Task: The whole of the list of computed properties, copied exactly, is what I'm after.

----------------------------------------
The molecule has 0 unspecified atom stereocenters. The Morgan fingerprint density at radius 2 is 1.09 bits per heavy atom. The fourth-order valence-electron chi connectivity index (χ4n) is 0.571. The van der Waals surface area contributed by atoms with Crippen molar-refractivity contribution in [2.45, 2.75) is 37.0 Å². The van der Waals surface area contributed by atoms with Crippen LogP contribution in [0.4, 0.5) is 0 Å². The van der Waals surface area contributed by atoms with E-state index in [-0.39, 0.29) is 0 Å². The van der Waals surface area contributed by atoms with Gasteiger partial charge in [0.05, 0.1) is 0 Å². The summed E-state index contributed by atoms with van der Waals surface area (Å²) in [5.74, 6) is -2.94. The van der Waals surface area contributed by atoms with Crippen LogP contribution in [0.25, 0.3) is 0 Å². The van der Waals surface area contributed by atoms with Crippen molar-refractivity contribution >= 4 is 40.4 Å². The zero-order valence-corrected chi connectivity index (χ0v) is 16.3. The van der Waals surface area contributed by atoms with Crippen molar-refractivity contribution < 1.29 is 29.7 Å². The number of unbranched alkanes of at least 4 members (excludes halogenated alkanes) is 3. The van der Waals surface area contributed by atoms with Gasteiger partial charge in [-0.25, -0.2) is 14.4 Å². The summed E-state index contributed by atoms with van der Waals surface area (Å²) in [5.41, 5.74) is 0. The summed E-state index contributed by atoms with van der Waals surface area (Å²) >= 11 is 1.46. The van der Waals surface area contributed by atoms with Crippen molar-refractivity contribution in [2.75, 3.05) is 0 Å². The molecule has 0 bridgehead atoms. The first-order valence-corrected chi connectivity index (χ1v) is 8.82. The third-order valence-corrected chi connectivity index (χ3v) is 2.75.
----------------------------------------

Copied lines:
The molecule has 0 unspecified atom stereocenters. The Morgan fingerprint density at radius 2 is 1.09 bits per heavy atom. The fourth-order valence-electron chi connectivity index (χ4n) is 0.571. The van der Waals surface area contributed by atoms with Crippen molar-refractivity contribution in [2.45, 2.75) is 37.0 Å². The van der Waals surface area contributed by atoms with Crippen LogP contribution in [0.4, 0.5) is 0 Å². The van der Waals surface area contributed by atoms with E-state index in [-0.39, 0.29) is 0 Å². The van der Waals surface area contributed by atoms with Gasteiger partial charge in [0.05, 0.1) is 0 Å². The summed E-state index contributed by atoms with van der Waals surface area (Å²) in [5.74, 6) is -2.94. The van der Waals surface area contributed by atoms with Crippen LogP contribution in [0.25, 0.3) is 0 Å². The van der Waals surface area contributed by atoms with Crippen molar-refractivity contribution >= 4 is 40.4 Å². The zero-order valence-corrected chi connectivity index (χ0v) is 16.3. The van der Waals surface area contributed by atoms with Crippen molar-refractivity contribution < 1.29 is 29.7 Å². The number of unbranched alkanes of at least 4 members (excludes halogenated alkanes) is 3. The van der Waals surface area contributed by atoms with Gasteiger partial charge in [-0.25, -0.2) is 14.4 Å². The summed E-state index contributed by atoms with van der Waals surface area (Å²) in [5.41, 5.74) is 0. The summed E-state index contributed by atoms with van der Waals surface area (Å²) >= 11 is 1.46. The van der Waals surface area contributed by atoms with Crippen molar-refractivity contribution in [2.75, 3.05) is 0 Å². The molecule has 0 bridgehead atoms. The first-order valence-corrected chi connectivity index (χ1v) is 8.82. The third-order valence-corrected chi connectivity index (χ3v) is 2.75.